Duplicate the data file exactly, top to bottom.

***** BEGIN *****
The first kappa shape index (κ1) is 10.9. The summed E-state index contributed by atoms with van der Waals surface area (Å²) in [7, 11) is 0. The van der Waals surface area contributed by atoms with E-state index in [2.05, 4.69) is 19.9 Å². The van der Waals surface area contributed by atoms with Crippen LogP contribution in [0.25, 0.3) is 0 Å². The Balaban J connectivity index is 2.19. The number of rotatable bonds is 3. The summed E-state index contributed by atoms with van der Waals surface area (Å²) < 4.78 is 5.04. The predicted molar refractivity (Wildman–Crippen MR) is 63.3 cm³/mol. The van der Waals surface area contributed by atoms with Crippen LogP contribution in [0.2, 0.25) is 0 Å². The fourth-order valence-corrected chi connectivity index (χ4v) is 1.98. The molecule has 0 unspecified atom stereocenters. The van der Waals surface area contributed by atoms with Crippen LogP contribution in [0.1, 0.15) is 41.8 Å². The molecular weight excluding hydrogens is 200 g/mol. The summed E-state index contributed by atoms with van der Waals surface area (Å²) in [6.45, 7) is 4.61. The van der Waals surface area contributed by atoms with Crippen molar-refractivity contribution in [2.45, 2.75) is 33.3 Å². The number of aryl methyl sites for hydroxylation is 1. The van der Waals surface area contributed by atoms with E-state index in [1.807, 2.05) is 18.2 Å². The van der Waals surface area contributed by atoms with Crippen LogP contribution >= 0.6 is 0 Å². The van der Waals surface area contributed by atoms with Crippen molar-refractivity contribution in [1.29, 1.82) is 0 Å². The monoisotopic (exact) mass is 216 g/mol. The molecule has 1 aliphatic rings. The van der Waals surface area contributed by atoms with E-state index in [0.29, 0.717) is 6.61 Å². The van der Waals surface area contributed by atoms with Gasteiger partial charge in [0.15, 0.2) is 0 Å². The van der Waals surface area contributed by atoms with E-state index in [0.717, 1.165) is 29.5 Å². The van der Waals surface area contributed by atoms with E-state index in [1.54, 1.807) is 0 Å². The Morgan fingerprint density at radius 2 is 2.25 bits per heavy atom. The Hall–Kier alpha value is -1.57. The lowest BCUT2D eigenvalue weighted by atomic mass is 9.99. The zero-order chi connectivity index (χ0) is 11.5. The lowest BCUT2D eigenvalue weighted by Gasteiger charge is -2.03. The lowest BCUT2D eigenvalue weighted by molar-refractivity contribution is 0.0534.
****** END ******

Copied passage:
The first kappa shape index (κ1) is 10.9. The summed E-state index contributed by atoms with van der Waals surface area (Å²) in [7, 11) is 0. The van der Waals surface area contributed by atoms with E-state index in [2.05, 4.69) is 19.9 Å². The van der Waals surface area contributed by atoms with Crippen LogP contribution in [0.25, 0.3) is 0 Å². The Balaban J connectivity index is 2.19. The number of rotatable bonds is 3. The summed E-state index contributed by atoms with van der Waals surface area (Å²) < 4.78 is 5.04. The predicted molar refractivity (Wildman–Crippen MR) is 63.3 cm³/mol. The van der Waals surface area contributed by atoms with Crippen LogP contribution in [0.2, 0.25) is 0 Å². The fourth-order valence-corrected chi connectivity index (χ4v) is 1.98. The molecule has 0 unspecified atom stereocenters. The van der Waals surface area contributed by atoms with Crippen LogP contribution in [0.1, 0.15) is 41.8 Å². The molecular weight excluding hydrogens is 200 g/mol. The summed E-state index contributed by atoms with van der Waals surface area (Å²) in [6.45, 7) is 4.61. The van der Waals surface area contributed by atoms with Crippen molar-refractivity contribution in [2.45, 2.75) is 33.3 Å². The number of aryl methyl sites for hydroxylation is 1. The van der Waals surface area contributed by atoms with E-state index in [1.807, 2.05) is 18.2 Å². The van der Waals surface area contributed by atoms with Crippen LogP contribution >= 0.6 is 0 Å². The van der Waals surface area contributed by atoms with Crippen molar-refractivity contribution in [1.29, 1.82) is 0 Å². The monoisotopic (exact) mass is 216 g/mol. The molecule has 1 aliphatic rings. The van der Waals surface area contributed by atoms with E-state index in [0.29, 0.717) is 6.61 Å². The van der Waals surface area contributed by atoms with Gasteiger partial charge in [0.15, 0.2) is 0 Å². The van der Waals surface area contributed by atoms with E-state index in [0.717, 1.165) is 29.5 Å². The van der Waals surface area contributed by atoms with E-state index in [1.54, 1.807) is 0 Å². The Morgan fingerprint density at radius 2 is 2.25 bits per heavy atom. The Hall–Kier alpha value is -1.57. The lowest BCUT2D eigenvalue weighted by atomic mass is 9.99. The zero-order chi connectivity index (χ0) is 11.5. The lowest BCUT2D eigenvalue weighted by Gasteiger charge is -2.03. The lowest BCUT2D eigenvalue weighted by molar-refractivity contribution is 0.0534.